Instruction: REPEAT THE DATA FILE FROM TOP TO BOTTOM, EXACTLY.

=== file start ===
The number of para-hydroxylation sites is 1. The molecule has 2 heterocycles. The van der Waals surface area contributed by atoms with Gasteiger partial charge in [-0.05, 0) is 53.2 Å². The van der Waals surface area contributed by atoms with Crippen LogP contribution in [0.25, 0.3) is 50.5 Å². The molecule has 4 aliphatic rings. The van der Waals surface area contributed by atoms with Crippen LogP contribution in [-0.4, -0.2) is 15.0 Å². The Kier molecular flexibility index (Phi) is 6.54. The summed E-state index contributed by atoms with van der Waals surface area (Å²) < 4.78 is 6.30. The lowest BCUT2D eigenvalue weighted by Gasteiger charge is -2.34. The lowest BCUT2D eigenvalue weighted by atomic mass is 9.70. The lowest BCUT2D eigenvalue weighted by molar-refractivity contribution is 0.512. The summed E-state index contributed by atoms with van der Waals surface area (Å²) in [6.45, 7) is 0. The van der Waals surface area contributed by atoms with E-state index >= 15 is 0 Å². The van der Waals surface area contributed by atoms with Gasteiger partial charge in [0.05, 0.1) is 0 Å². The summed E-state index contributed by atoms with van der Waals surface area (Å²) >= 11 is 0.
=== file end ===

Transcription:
The number of para-hydroxylation sites is 1. The molecule has 2 heterocycles. The van der Waals surface area contributed by atoms with Gasteiger partial charge in [-0.05, 0) is 53.2 Å². The van der Waals surface area contributed by atoms with Crippen LogP contribution in [0.25, 0.3) is 50.5 Å². The molecule has 4 aliphatic rings. The van der Waals surface area contributed by atoms with Crippen LogP contribution in [-0.4, -0.2) is 15.0 Å². The Kier molecular flexibility index (Phi) is 6.54. The summed E-state index contributed by atoms with van der Waals surface area (Å²) < 4.78 is 6.30. The lowest BCUT2D eigenvalue weighted by Gasteiger charge is -2.34. The lowest BCUT2D eigenvalue weighted by atomic mass is 9.70. The lowest BCUT2D eigenvalue weighted by molar-refractivity contribution is 0.512. The summed E-state index contributed by atoms with van der Waals surface area (Å²) in [6.45, 7) is 0. The van der Waals surface area contributed by atoms with E-state index >= 15 is 0 Å². The van der Waals surface area contributed by atoms with Gasteiger partial charge in [0.05, 0.1) is 0 Å². The summed E-state index contributed by atoms with van der Waals surface area (Å²) >= 11 is 0.